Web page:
What Are The 8 User Rights Under The GDPR?
With the new and updated GDPR regulations having only been introduced to the EU in 2018 many are still very uncertain on their rights. Whilst individuals are becoming increasingly aware and protective over their privacy and handling of their personal data, we are also living in a world where sharing to social media and checking in online is very much the norm. So, what exactly are our rights?
Continue reading to find out the 8 basic rights regarding personal data and data privacy.
• The right to be informed
Organisations must create easy-to-read policies that provide explicit details on exactly which data will be stored on an individual and consent must then be given from the individual in order on them to store it.
• The right to access
The right to access gives individuals the right to requests a copy of their personal data stored by an organisation. This can be requested verbally or in writing. Individuals may also ask about how their data is used, processed, stored or transferred to other organisations. Businesses must provide a digital copy of the data stored free of charge if requested.
• The right to rectification
Users can request that you update, complete, or correct their personal data. The GDPR includes a right for individuals to have inaccurate personal data rectified, or completed if it is incomplete. An individual can make a request for rectification verbally or in writing and an organisation has a month to respond to this.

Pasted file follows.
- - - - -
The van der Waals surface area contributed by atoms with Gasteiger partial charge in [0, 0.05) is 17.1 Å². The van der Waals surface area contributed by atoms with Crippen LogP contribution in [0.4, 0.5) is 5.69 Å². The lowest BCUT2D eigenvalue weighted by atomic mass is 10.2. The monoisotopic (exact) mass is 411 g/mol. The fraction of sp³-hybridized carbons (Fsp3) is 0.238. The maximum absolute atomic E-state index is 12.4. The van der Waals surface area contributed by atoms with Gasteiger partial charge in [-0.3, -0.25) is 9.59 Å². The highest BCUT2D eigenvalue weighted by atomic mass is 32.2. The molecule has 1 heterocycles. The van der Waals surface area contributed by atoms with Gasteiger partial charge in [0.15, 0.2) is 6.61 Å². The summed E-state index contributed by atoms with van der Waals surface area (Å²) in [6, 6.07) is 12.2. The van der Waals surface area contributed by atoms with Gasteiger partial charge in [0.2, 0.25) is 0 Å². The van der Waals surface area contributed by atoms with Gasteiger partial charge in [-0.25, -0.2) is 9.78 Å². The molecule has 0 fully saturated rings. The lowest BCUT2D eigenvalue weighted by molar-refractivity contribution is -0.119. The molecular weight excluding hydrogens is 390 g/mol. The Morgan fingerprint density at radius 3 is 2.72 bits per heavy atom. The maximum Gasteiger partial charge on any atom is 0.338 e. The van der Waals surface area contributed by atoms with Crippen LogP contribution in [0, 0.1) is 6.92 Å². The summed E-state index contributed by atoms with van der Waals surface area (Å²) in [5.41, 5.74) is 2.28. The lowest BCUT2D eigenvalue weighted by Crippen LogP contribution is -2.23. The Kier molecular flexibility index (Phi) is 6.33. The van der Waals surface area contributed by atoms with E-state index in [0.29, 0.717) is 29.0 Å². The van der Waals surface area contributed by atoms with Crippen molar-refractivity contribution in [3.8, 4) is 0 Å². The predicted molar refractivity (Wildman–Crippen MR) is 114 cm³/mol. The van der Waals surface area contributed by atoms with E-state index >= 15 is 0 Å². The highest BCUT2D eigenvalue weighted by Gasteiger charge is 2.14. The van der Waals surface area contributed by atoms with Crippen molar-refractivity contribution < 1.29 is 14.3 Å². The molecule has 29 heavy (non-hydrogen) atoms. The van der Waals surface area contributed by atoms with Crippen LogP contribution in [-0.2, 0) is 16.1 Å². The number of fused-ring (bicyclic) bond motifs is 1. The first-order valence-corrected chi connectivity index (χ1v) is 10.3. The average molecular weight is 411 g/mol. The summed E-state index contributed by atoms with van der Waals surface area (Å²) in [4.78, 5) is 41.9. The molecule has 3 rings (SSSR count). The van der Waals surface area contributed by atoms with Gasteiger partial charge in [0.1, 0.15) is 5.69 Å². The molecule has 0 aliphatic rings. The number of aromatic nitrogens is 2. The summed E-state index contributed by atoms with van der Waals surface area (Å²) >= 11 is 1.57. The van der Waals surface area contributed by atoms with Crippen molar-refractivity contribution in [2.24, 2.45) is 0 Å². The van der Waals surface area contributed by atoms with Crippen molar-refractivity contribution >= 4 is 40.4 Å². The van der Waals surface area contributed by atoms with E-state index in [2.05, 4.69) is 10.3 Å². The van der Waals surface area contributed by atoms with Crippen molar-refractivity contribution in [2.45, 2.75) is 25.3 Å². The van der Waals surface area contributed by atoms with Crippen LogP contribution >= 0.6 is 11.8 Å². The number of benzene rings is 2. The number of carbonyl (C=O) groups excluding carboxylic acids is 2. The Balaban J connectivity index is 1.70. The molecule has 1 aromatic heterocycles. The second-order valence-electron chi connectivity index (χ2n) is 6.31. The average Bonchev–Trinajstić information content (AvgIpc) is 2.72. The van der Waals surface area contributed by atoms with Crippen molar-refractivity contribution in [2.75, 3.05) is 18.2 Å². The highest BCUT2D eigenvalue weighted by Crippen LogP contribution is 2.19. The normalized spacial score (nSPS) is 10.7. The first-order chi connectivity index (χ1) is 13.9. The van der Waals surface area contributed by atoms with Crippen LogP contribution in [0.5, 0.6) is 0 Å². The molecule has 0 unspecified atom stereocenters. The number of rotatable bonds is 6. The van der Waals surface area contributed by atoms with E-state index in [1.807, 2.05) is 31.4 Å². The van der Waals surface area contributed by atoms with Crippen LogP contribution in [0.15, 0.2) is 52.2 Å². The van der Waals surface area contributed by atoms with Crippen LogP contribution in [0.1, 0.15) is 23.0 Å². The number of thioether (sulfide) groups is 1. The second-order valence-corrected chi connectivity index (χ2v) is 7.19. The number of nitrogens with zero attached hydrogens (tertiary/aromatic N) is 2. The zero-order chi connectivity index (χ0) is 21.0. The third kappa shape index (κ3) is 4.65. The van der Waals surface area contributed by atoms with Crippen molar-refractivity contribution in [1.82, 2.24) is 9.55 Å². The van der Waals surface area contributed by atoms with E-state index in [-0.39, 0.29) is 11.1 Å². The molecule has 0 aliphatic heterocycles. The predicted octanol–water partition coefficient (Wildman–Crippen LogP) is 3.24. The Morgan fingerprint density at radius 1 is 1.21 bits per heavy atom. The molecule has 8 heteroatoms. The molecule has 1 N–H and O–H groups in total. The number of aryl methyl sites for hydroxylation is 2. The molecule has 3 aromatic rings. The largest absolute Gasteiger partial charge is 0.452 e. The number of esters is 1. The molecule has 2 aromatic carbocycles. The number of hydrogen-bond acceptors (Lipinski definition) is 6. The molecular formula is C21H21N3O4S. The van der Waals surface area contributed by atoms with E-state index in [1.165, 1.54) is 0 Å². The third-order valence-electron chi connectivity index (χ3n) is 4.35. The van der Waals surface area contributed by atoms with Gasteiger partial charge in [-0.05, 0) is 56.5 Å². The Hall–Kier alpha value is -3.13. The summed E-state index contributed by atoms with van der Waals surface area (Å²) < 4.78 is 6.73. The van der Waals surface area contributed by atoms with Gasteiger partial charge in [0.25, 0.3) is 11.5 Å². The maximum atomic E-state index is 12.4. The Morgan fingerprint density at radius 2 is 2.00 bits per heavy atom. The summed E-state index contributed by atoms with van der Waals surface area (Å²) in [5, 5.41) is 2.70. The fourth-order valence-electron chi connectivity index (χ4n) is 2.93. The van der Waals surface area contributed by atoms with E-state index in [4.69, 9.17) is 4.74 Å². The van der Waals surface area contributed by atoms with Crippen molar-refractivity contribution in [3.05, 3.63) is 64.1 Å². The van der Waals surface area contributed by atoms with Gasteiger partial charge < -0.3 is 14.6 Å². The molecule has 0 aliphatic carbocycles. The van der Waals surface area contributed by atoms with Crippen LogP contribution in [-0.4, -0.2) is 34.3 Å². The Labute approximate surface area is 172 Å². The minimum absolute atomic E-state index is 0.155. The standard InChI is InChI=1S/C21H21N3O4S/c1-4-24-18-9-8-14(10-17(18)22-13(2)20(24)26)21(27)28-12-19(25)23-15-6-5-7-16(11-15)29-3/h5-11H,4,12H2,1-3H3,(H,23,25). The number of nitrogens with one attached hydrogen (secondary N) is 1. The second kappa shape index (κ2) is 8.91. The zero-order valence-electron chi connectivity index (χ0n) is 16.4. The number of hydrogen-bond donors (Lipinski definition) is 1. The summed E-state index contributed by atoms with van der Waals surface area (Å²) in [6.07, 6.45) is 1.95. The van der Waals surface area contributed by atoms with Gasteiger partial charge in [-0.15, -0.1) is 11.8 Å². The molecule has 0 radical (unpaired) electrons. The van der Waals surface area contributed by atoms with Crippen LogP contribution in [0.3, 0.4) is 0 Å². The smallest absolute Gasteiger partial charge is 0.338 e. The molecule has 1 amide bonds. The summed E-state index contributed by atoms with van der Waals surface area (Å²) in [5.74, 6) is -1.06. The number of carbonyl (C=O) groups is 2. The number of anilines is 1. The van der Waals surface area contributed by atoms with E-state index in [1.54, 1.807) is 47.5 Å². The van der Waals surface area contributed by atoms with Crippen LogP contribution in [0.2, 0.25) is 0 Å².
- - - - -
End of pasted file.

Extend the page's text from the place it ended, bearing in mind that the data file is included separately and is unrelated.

• The right to erasure
The right to be forgotten grants users the right to have their personal data erased by an organisation if they are no longer customers. Terms apply to their right, full terms as to when the right to be forgotten applies can be found here.
• The right to restrict processing
Article 18 of the GDPR gives individuals the right to restrict the processing of their personal data in certain circumstances. This means that an individual can limit the way that an organisation uses their data. This is an alternative to requesting the erasure of their data.
• The right to data portability
A data subject has the right to move, copy, or transfer personal data from one data controller to another, in a safe and secure way, in a commonly used and machine-readable format. Wherever technically possible, this also includes the right to have the data transferred directly from one controller to another without the data subject having to handle the data.
• The right to object
A data subject has the right to object to being subject to public authorities or companies processing their data without explicit consent. Individuals also have the right to object to the storing and processing of their data if it is for direct marketing purposes.
• Rights in relation to automated decision making and profiling
The eighth and final right offered by the GDPR is the right to avoid automated decision making in regards to personal data. Therefore, individuals have the right not to be subject to a decision solely based on the data about them available.
As with all areas of law, terms do apply. Therefore, we advise reading the GDPR law in full on their website .
If you suspect that you have been the victim of a data breach incident, please get in touch today.